Monday, December 21, 2009

O Oriens

O Oriens, splendor lucis æternæ et sol iustitiæ: veni, et illumina sedentes in tenebris et umbra mortis.
O Radiant Dawn, splendor of eternal light, sun of justice: come, shine on those who dwell in darkness and the shadow of death.
— Great “O” Antiphon of the Canticle of Mary, for Vespers, on December 21st.

The ancient Church saw the ages of man before the coming of the Messiah as times of darkness, while our age, the age of the Church, is a time of daybreak — the light of dawn has appeared in the skies, and we face towards the east awaiting sunrise, which represents the Messiah's return and final glory.  Ancient churches themselves were oriented towards the east, with priest and faithful all facing eastward towards the coming Lord.  Facing the east is a custom largely lost in the Catholic Church, and many — including Pope Benedict — think that we ought to recover this symbol of our Faith.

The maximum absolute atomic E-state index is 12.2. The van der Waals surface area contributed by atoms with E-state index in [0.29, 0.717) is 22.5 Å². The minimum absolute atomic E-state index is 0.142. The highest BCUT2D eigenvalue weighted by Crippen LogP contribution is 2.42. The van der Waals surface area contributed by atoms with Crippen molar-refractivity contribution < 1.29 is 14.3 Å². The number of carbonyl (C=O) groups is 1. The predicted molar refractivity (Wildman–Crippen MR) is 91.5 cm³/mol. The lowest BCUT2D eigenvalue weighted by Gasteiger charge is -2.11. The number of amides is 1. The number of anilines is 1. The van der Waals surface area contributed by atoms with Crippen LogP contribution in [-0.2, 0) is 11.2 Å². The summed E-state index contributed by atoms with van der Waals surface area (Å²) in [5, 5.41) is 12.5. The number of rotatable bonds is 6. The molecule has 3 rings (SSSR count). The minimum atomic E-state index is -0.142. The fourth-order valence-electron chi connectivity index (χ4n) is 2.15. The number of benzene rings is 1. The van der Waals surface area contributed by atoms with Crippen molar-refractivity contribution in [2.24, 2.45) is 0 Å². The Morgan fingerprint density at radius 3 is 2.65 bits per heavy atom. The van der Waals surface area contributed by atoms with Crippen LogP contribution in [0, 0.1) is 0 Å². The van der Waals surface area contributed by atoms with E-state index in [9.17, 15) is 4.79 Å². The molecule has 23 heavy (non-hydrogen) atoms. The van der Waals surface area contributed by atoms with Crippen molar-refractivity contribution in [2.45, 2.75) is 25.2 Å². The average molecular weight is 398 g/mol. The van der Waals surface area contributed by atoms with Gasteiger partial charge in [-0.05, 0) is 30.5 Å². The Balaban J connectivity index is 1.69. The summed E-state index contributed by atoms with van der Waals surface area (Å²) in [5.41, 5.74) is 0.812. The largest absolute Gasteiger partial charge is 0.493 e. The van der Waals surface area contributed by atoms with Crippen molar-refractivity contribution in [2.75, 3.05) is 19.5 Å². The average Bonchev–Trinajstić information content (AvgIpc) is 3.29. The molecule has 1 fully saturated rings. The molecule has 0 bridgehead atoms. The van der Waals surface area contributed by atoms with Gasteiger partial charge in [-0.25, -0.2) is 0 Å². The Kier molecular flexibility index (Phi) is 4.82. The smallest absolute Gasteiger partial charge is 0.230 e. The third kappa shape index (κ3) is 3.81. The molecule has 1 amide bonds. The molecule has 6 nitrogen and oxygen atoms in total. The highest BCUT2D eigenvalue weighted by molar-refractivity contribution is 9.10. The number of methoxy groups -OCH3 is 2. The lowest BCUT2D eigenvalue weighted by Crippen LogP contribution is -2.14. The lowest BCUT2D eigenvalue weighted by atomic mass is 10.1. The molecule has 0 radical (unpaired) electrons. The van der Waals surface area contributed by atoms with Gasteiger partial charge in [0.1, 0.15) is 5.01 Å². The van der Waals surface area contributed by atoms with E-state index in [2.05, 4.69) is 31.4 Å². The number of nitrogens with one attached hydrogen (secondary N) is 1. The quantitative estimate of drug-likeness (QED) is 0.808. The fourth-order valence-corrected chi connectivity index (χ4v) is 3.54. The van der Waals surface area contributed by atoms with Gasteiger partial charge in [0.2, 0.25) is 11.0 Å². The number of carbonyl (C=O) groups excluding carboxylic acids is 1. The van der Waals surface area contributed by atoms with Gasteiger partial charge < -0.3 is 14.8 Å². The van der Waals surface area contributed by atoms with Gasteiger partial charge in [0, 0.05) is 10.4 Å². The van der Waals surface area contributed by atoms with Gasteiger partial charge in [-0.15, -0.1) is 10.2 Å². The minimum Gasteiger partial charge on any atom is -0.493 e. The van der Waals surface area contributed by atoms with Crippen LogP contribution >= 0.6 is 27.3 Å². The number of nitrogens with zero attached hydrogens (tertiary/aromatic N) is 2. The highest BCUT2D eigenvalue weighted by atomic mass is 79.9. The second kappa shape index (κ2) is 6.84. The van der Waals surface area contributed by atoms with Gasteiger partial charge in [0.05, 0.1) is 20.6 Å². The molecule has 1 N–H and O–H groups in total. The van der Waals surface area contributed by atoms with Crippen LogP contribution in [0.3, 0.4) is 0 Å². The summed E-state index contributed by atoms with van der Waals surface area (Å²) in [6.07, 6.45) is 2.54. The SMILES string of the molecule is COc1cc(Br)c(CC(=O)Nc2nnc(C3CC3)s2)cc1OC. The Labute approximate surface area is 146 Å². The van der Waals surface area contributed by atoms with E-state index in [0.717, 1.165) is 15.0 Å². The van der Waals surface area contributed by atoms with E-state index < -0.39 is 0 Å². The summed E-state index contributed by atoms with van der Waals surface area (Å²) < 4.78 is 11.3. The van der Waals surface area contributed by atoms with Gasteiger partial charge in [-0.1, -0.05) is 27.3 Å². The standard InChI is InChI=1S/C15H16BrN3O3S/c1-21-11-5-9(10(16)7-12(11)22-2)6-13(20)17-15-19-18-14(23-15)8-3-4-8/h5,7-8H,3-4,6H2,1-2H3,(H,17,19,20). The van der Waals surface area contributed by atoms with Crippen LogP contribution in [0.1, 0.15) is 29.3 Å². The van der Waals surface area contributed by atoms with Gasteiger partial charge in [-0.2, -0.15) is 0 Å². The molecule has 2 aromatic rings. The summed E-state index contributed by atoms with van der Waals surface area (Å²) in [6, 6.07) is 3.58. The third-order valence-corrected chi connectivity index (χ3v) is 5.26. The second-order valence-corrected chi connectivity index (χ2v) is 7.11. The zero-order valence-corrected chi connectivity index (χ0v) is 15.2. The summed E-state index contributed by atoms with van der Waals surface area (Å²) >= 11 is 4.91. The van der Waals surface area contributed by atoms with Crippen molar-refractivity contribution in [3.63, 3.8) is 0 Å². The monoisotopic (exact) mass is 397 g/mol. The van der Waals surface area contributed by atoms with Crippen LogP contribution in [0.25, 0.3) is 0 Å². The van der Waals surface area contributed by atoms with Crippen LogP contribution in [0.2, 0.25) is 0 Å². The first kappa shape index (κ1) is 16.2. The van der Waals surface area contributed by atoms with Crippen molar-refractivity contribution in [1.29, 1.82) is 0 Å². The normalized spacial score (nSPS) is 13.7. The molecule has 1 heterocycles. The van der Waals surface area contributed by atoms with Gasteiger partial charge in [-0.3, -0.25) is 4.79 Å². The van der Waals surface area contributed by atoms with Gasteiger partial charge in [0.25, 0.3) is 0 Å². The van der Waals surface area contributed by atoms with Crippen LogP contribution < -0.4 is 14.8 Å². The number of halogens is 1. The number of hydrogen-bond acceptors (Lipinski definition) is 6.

The sun, in its course through the seasons, is a natural symbol for higher things, which the Church reflects in her liturgies. The end of Advent happens to occur around the time of the winter solstice in the northern hemisphere, which marks the shortest day of the year, and so is a fitting symbol of the new light of Christ coming into the world.

Many critics say this kind of nature symbolism is pagan, and that Christian celebrations ought not be tied earthly events.  But this kind of spiritualism has no place in the Church on earth, for God made the world and it was very good. Indeed, many of the spiritualistic critics themselves often descend into paganism, worshiping the solstice itself instead of Him who Made it.

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